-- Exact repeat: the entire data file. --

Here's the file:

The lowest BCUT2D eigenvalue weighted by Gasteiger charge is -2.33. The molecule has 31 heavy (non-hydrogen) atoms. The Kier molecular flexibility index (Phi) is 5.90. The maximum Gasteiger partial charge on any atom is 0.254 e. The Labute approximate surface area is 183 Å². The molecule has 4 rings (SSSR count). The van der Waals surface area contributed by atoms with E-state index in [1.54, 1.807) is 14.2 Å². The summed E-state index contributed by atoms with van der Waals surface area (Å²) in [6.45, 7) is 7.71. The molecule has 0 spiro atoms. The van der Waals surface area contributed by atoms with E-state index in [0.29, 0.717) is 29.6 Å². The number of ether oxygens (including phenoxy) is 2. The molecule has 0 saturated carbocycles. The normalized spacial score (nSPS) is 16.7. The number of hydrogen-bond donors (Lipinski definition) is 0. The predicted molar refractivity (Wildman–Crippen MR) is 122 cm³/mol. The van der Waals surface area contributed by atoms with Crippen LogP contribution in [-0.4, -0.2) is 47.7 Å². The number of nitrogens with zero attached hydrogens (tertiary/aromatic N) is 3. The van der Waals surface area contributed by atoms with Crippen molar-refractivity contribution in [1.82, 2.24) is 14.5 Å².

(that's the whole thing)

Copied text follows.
The lowest BCUT2D eigenvalue weighted by Gasteiger charge is -2.33. The molecule has 31 heavy (non-hydrogen) atoms. The Kier molecular flexibility index (Phi) is 5.90. The maximum Gasteiger partial charge on any atom is 0.254 e. The Labute approximate surface area is 183 Å². The molecule has 4 rings (SSSR count). The van der Waals surface area contributed by atoms with E-state index in [1.54, 1.807) is 14.2 Å². The summed E-state index contributed by atoms with van der Waals surface area (Å²) in [6.45, 7) is 7.71. The molecule has 0 spiro atoms. The van der Waals surface area contributed by atoms with E-state index in [0.29, 0.717) is 29.6 Å². The number of ether oxygens (including phenoxy) is 2. The molecule has 0 saturated carbocycles. The normalized spacial score (nSPS) is 16.7. The number of hydrogen-bond donors (Lipinski definition) is 0. The predicted molar refractivity (Wildman–Crippen MR) is 122 cm³/mol. The van der Waals surface area contributed by atoms with Crippen LogP contribution in [-0.4, -0.2) is 47.7 Å². The number of nitrogens with zero attached hydrogens (tertiary/aromatic N) is 3. The van der Waals surface area contributed by atoms with Crippen molar-refractivity contribution in [1.82, 2.24) is 14.5 Å².